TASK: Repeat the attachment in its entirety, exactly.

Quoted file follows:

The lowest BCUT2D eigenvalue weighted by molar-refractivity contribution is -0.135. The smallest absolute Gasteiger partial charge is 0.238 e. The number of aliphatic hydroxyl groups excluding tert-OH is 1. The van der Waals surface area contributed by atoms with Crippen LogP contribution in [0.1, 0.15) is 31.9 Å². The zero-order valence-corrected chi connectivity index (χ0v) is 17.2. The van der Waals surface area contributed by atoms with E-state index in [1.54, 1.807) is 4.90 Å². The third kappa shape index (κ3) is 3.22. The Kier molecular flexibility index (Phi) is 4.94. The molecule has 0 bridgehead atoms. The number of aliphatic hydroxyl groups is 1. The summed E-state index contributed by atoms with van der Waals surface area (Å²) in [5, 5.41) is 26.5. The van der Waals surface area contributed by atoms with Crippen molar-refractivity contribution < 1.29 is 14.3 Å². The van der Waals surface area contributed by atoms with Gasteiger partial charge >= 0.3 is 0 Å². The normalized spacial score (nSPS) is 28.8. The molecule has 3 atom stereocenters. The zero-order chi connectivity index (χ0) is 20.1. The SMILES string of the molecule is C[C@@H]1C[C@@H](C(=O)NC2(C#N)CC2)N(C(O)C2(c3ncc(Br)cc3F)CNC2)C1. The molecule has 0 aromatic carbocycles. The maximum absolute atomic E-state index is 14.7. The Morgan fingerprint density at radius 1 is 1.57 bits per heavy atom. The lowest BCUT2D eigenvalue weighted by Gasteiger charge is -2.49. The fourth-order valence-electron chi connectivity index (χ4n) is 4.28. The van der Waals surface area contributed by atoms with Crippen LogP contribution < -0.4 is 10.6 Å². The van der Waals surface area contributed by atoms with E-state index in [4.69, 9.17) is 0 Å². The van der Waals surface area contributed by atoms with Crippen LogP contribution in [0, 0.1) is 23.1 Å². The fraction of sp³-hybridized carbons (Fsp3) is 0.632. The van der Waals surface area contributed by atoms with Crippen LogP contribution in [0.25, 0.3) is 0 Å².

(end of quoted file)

The lowest BCUT2D eigenvalue weighted by molar-refractivity contribution is -0.135. The smallest absolute Gasteiger partial charge is 0.238 e. The number of aliphatic hydroxyl groups excluding tert-OH is 1. The van der Waals surface area contributed by atoms with Crippen LogP contribution in [0.1, 0.15) is 31.9 Å². The zero-order valence-corrected chi connectivity index (χ0v) is 17.2. The van der Waals surface area contributed by atoms with E-state index in [1.54, 1.807) is 4.90 Å². The third kappa shape index (κ3) is 3.22. The Kier molecular flexibility index (Phi) is 4.94. The molecule has 0 bridgehead atoms. The number of aliphatic hydroxyl groups is 1. The summed E-state index contributed by atoms with van der Waals surface area (Å²) in [5, 5.41) is 26.5. The van der Waals surface area contributed by atoms with Crippen molar-refractivity contribution < 1.29 is 14.3 Å². The van der Waals surface area contributed by atoms with Gasteiger partial charge >= 0.3 is 0 Å². The normalized spacial score (nSPS) is 28.8. The molecule has 3 atom stereocenters. The zero-order chi connectivity index (χ0) is 20.1. The SMILES string of the molecule is C[C@@H]1C[C@@H](C(=O)NC2(C#N)CC2)N(C(O)C2(c3ncc(Br)cc3F)CNC2)C1. The molecule has 0 aromatic carbocycles. The maximum absolute atomic E-state index is 14.7. The Morgan fingerprint density at radius 1 is 1.57 bits per heavy atom. The lowest BCUT2D eigenvalue weighted by Gasteiger charge is -2.49. The fourth-order valence-electron chi connectivity index (χ4n) is 4.28. The van der Waals surface area contributed by atoms with Crippen LogP contribution < -0.4 is 10.6 Å². The van der Waals surface area contributed by atoms with E-state index in [4.69, 9.17) is 0 Å². The van der Waals surface area contributed by atoms with Crippen LogP contribution in [0, 0.1) is 23.1 Å². The fraction of sp³-hybridized carbons (Fsp3) is 0.632. The van der Waals surface area contributed by atoms with Crippen LogP contribution in [0.25, 0.3) is 0 Å².